It's unprecedented for the DOJ to release documents such as this before an investigation is finished, but everyone assumes that Attorney General Jeff Sessions is doing a solid for his president by getting it out there. It's only a matter of time before someone asks for an investigation to look into the Strzok matter as well, although -- despite Trump loyalists' hysterical assertions to the contrary -- FBI agents are allowed to have political views. Indeed, most of them are conservative Republicans.
Finally, Axios has reported that Trump's lawyer, Jay Sekulow, read a Fox News article which said that a senior Justice Department official named Bruce Ohr, "demoted last week for concealing his meetings with the men behind the anti-Trump 'dossier' had even closer ties to Fusion GPS, the firm responsible for the incendiary document, than have been disclosed." Ohr's wife apparently worked for Fusion GPS during the 2016 election, and Sekulow now wants Jeff Sessions to appoint a different special prosecutor to investigate Mueller's investigation over possible conflicts of interest. There are so many investigations and calls for investigations that they're all chasing each others tails.
We know the point of all this: Create as much smoke as possible to obscure what's really happening, which is that the Mueller investigation is coming closer to the president. Trump's allies in the media and the Congress are trying to discredit Mueller and potentially lay the groundwork for his firing and a series of presidential pardons, if it comes to that.
Michael Tomasky at the Daily Beast reminds us that last summer a number of Republican senators became concerned enough about Trump possibly firing Mueller that they proposed bipartisan legislation to prevent the president from firing him. Sen. Cory Booker, D-N.J., and Sen. Thom Tillis, R-N.C., teamed up on a bill mandating that a special counsel can only be fired for cause. Sen. Chris Coons, D-Del., and Sen. Lindsey Graham, R-S.C., proposed requiring a three-judge panel to approve of any dismissal of a Special Counsel. Unfortunately, for obscure reasons, Graham seems to have since decided that enabling Trump is his best move. So it's unlikely he will follow through, at least right now.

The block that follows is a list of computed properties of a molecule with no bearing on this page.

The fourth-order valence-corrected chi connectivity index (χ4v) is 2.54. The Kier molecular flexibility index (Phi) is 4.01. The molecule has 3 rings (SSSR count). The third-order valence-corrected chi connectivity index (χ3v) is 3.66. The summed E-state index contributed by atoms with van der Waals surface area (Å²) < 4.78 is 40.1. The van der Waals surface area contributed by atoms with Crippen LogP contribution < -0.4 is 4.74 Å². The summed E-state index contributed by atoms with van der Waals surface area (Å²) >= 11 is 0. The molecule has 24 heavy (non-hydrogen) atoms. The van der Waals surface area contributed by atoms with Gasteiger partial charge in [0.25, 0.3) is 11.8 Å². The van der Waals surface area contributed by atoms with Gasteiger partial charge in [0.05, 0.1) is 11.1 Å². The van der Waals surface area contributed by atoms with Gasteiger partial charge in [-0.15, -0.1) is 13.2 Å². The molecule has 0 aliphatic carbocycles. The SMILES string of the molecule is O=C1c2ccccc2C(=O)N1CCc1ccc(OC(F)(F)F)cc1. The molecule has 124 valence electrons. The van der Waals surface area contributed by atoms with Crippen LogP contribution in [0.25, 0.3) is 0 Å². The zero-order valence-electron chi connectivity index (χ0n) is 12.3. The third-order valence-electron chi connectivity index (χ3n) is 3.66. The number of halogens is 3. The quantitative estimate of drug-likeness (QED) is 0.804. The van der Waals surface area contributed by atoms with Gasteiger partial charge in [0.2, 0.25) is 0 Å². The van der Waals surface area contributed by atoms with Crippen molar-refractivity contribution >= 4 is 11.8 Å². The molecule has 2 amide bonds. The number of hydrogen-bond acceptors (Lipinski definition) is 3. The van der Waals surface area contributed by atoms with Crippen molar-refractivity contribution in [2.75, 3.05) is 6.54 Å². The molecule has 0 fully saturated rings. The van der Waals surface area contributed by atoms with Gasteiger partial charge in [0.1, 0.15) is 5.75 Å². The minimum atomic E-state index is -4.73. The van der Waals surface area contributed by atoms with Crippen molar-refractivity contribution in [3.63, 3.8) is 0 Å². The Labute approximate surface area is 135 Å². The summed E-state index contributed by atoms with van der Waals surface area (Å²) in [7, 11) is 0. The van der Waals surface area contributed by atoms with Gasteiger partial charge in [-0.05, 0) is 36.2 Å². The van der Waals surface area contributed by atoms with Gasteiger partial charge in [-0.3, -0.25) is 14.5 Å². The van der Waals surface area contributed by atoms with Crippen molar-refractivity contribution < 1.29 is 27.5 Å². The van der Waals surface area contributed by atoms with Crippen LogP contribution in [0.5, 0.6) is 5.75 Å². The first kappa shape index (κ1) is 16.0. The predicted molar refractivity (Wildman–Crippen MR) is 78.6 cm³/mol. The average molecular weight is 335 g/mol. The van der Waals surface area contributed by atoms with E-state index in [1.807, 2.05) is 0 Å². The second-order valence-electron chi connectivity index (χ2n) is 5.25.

But if Mueller closes in on the president, will Congress find the gumption to preserve the system or even its own prerogatives? So far it's not looking good.
Trump and his allies attack any independent institution that challenges the president's power, whether it be the political opposition, the media, the courts and now the Department of Justice. This is dangerous business. It's not just that the president's team exerts executive prerogatives. They use every tool at their disposal (and create new ones out of whole cloth) to degrade and discredit any threat to Donald Trump's dominance.
That's the mark of an authoritarian leader, and it's not how things normally work in the American system. We have all these competing centers of power, which are often in opposition but generally depend on a respect for each other's roles and a sense of responsibility to preserve the integrity of the system. The president is not adhering to those norms. The press is trying to keep the pressure on, but the other independent institutions have not yet been fully put to the test. It's only a matter of time before they are. We have no idea if they will meet the challenge.